FortiGuard Labs’ five security predictions for 2014
By Digital News Asia December 5, 2013
- As developers look at new markets, Android malware will hit industrial (Scada) systems
- With WinXP support ending April 8, expect zero-day attacks against high value businesses
NETWORK security specialist Fortinet has rolled out FortiGuard Labs’ 2014 security predictions, highlighting five threats to watch out for next year.
FortiGuard Labs compiled threat statistics and trends for this threat period based on data collected from FortiGate network security appliances and intelligence systems in production worldwide.
Customers who use Fortinet's FortiGuard Services should be protected against the vulnerabilities outlined in this report as long as the appropriate configuration parameters are in place, the company claimed.
The predictions for 2014 are:
1) Android malware expands to industrial control systems and Internet of Things
As sales of mobile phones likely plateau in the coming years, Android developers are being tasked to find untapped markets for the Google operating system. A few of these emerging markets include tablets, portable game consoles, wearable devices, home automation equipment and industrial control systems/ Supervisory Control and Data Acquisition (ICS/Scada).
Next year, we predict we’ll see the first instances of malware on these new device types, specifically around embedded ICS/ Scada systems.
While we don't believe we'll see a ‘mobile-Stuxnet’ in 2014, we think cybercriminals will be attracted to platforms that go beyond common SMS fraud. This includes new home automation devices that have control over our electrical consumption, the temperature of our fridges, etc., and feature software with remote login control panels to show/confirm who may be at home at a given time.
This is bound to give cybercriminals new and nefarious ideas around how and when to rob someone’s home.
2) The battle for the deep Web
While the US Federal Bureau of Investigation will broaden its scope of targets in the coming year, we believe the agency will also continue to make inroads into the Tor dark net and questionable file- sharing services such as Mega Upload.
Knowing the cat and mouse games black and white hats have been playing since the dawn of the first computer viruses, we predict the increased scrutiny of these ‘anonymous’ services will lead to new and, dare we say, improved versions that will be even harder to infiltrate, compromise and/ or take down.
We’ve already seen the MegaUpload takedown birth Mega, a fundamentally more robust platform. Expect to see similar renewed development vigour around Silk Road in the coming year.
3) Network security vendors forced to become more transparent
In September, the US Federal Trade Commission severely penalised a company that marketed video monitoring technology to consumers for suggesting in its literature that their product was ‘secure’ when evidence clearly showed it was not.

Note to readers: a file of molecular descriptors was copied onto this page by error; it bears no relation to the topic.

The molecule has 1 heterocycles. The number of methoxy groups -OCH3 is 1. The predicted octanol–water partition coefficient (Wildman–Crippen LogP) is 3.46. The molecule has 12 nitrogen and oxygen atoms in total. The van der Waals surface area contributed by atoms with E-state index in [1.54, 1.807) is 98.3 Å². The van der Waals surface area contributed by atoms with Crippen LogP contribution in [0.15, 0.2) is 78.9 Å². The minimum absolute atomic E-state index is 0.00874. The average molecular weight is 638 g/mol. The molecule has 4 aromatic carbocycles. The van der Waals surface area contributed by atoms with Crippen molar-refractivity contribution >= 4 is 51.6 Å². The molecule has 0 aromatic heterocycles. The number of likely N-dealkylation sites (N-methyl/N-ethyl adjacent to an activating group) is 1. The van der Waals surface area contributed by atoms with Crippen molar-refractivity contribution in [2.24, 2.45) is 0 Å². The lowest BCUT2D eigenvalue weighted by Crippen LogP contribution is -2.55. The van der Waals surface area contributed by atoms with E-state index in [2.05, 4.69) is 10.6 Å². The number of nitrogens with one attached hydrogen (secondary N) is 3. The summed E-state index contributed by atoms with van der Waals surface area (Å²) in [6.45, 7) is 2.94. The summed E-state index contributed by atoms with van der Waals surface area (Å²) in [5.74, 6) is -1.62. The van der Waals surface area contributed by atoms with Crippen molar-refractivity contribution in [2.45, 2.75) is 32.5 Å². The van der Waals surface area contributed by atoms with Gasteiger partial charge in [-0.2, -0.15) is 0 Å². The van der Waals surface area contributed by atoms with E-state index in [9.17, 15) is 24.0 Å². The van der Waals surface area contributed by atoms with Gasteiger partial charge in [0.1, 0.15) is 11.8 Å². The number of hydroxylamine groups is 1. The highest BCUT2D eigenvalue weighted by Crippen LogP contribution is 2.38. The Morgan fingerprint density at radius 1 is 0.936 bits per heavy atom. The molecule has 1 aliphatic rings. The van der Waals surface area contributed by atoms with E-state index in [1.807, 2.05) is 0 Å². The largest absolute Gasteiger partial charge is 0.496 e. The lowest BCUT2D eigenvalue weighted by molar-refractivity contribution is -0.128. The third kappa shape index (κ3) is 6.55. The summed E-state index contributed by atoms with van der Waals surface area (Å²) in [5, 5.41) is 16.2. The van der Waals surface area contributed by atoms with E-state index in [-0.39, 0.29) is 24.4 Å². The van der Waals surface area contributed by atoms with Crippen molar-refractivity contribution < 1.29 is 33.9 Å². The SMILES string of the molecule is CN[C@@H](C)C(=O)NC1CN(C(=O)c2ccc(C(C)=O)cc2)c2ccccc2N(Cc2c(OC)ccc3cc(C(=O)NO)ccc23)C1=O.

This was the agency’s first action against a marketer of an everyday product with interconnectivity to the Internet and other mobile devices, and the company was required to make a number of conciliatory measures.
Next year, we predict we’ll see this level of increased scrutiny and accountability at the network security vendor level. Customers are no longer going to accept the "proprietary security-hardened OS" marketing spin. They will demand proof, and when they are subject to undue risk, they will demand accountability.
This will be in the form of greater transparency around supply chain management, patch management and Secure Development Lifecycle (SDL) practices.
4) Increase in attacks targeting Windows XP
Microsoft will end support for Windows XP on April 8, 2014. This means that newly discovered vulnerabilities will not be patched, leaving systems around the world vulnerable to attacks.
According to NetMarketShare, as of September 2013, Windows XP is still used on 31.42% of PCs in the world. According to Gartner, by the time April 8 rolls around, it is estimated that more than 15% of mid- to large-sized enterprises will still have Windows XP running on at least 10% of their PCs.
Next year, we predict hackers, already in possession of zero day exploits, will wait until April 8 in order to sell them to the highest bidder. Because of their expected high price tag, these zero days will likely be used to launch targeted attacks against high-value businesses and individuals rather than deployed by common cybercriminals in order to propagate mass infections.
5) Biometrics for authentication will increase
This year Apple made a bold move when it announced its new iPhone 5s would integrate fingerprint authentication into the device. Never mind that it was hacked a few days after the phone shipped. It got people talking about the importance two-factor authentication in a world where the single factor password login is growing increasingly archaic.
As a result of this renewed interest, we predict next year we’ll see additional mobile companies including a second factor of authentication into their devices. We’ll also see an increase in additional forms of authentication, such as tattoos and pills, iris scanning and facial recognition.
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